In the fall of 2012, VMware announced their “Software Defined Data Center” strategy. It articulated a new plan to help IT organizations become more <agile, nimble, responsive, frugal, insert buzzword> and evolve to delivering “IT-as-a-Service”, with software-elements playing the critical building blocks for infrastructure (VMs, Storage, Networking, Security). It is being targeted at the same buyers that made VMware vSphere purchases in the past – centralized IT organizations and IT infrastructure teams. It’s a strategy that plays to their existing installed base of hypervisors, but it leaves several VMware experts asking “Does VMware know Cloud is all about Developers?“. The “Software-Defined” mantra has since been picked up by many companies in the IT industry as a way to refresh their products or align to their potential buyers.
In 2006, Amazon launched the first of their AWS (Amazon Web Services) services, EC2 (compute) and S3 (storage). AWS was targeted at development organizations looking to change the pace and economics of how applications were developed for the web. Since then, they have rapidly grown the number of services to include databases, long-term storage, DNS, CDN, queuing and many other capabilities. The quantity of services have grown to a point where many people ask if AWS is still an IaaS (Infrastructure as a Service) service or moved up to become a PaaS (Platform as a Service) service. Where it fits into the NIST definition seems to be irrelevant to the architects of AWS, who are focused on delivering a set of scalable services for developers looking to build next-generation applications (web, mobile, analytics, etc.). It’s this structure that recently had Jeff Sussna (@jeffsussna) writing “Services-Dominant Logic: Why AWS is So Far Ahead“.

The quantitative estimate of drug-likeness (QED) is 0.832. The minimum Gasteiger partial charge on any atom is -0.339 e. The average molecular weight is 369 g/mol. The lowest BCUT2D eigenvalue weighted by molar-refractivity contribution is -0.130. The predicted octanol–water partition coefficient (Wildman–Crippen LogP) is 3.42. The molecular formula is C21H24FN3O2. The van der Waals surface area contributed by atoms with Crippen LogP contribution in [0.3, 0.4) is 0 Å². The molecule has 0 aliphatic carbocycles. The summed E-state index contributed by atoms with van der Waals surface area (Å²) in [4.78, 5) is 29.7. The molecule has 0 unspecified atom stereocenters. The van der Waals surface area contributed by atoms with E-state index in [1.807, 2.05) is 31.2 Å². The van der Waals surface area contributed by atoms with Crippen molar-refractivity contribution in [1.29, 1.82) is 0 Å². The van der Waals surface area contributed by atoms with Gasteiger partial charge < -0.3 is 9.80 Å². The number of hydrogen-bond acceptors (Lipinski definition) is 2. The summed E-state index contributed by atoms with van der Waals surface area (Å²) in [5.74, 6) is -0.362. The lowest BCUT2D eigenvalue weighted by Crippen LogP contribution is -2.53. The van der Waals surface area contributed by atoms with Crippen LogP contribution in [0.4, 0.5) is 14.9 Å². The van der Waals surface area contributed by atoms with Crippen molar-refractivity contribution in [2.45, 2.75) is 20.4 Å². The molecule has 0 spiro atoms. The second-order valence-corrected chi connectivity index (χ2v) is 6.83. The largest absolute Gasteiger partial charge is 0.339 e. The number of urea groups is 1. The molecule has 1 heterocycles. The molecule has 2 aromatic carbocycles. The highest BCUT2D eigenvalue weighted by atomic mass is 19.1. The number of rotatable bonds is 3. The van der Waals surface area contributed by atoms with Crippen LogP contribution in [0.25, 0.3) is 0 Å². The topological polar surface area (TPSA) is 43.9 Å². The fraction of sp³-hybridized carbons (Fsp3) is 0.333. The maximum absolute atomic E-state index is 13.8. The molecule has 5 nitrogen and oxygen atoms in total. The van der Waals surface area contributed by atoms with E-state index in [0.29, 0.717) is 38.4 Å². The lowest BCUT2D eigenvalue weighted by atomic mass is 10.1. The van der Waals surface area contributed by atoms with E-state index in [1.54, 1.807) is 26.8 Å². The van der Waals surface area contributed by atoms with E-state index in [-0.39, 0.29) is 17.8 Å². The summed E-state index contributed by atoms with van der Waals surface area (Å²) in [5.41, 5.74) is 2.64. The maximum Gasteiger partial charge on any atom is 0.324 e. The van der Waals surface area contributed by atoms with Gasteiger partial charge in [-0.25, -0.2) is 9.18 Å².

While both of these approaches are being marketed under the umbrella term “cloud computing”, it’s becoming increasingly clear that they are targeting very different groups and they are targeting very different value propositions.
Software-defined is targeting a few different elements: (1) moving technology capabilities that traditionally resided in hardware (networks, storage, firewalls) and moving them to software running on/over commodity hardware, (2) a set of tools that would give existing IT departments the ability to build their own automated systems for delivering IT services, (3) the promise that IF these tools are put in place AND the associated people-skills and business-processes evolve, that time and money will be saved.
Services-defined is targeting a different set of elements: (1) providing developers with a set of standardized services that can be used as building blocks to build new applications, (2) providing developers with tools at scale (and on-demand) that they might not otherwise have been able to leverage without significant capital investment or build-out, (3) providing developers with a way to easily experiment with aspects of their new applications, allowing to choose the right tools for the project. The promise of services-defined being that agility and speed are the key elements of new applications and new business opportunities.
What these two approaches are beginning to clearly define is that we’re at the beginning of IT potentially being fragmented from the future of how businesses use technology, especially technology that requires an element of speed and agility to create market differentiation. It highlights the stark contrast between vertical architectures and loosely-coupled horizontal architectures, and it will begin to force business leaders to ask what percentage of their budgets to they want to spend on saving money vs the percentage they spend on making money.